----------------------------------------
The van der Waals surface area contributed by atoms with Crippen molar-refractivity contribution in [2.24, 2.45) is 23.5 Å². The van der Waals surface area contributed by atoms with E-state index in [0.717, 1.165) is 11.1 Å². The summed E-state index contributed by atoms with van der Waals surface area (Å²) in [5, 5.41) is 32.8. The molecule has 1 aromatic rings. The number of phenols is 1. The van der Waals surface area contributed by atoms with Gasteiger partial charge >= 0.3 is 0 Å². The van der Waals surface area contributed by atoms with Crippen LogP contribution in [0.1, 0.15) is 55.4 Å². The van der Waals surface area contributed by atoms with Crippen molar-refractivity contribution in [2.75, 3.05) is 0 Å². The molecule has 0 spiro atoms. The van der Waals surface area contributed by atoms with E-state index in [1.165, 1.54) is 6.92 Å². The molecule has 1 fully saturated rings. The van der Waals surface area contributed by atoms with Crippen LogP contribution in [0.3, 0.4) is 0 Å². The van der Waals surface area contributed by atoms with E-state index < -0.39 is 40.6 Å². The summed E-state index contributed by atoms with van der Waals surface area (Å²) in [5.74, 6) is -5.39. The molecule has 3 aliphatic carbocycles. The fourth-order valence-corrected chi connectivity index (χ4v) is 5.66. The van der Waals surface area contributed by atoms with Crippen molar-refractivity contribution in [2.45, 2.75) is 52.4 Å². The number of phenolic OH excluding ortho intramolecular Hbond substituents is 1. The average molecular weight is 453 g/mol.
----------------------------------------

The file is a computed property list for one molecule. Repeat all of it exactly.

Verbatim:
The van der Waals surface area contributed by atoms with Crippen molar-refractivity contribution in [2.24, 2.45) is 23.5 Å². The van der Waals surface area contributed by atoms with E-state index in [0.717, 1.165) is 11.1 Å². The summed E-state index contributed by atoms with van der Waals surface area (Å²) in [5, 5.41) is 32.8. The molecule has 1 aromatic rings. The number of phenols is 1. The van der Waals surface area contributed by atoms with Gasteiger partial charge >= 0.3 is 0 Å². The van der Waals surface area contributed by atoms with Crippen LogP contribution in [0.1, 0.15) is 55.4 Å². The van der Waals surface area contributed by atoms with Crippen molar-refractivity contribution in [2.75, 3.05) is 0 Å². The molecule has 0 spiro atoms. The van der Waals surface area contributed by atoms with E-state index in [1.165, 1.54) is 6.92 Å². The molecule has 1 fully saturated rings. The van der Waals surface area contributed by atoms with Crippen LogP contribution in [0.3, 0.4) is 0 Å². The van der Waals surface area contributed by atoms with E-state index < -0.39 is 40.6 Å². The summed E-state index contributed by atoms with van der Waals surface area (Å²) in [5.74, 6) is -5.39. The molecule has 3 aliphatic carbocycles. The fourth-order valence-corrected chi connectivity index (χ4v) is 5.66. The van der Waals surface area contributed by atoms with Crippen molar-refractivity contribution in [2.45, 2.75) is 52.4 Å². The number of phenolic OH excluding ortho intramolecular Hbond substituents is 1. The average molecular weight is 453 g/mol.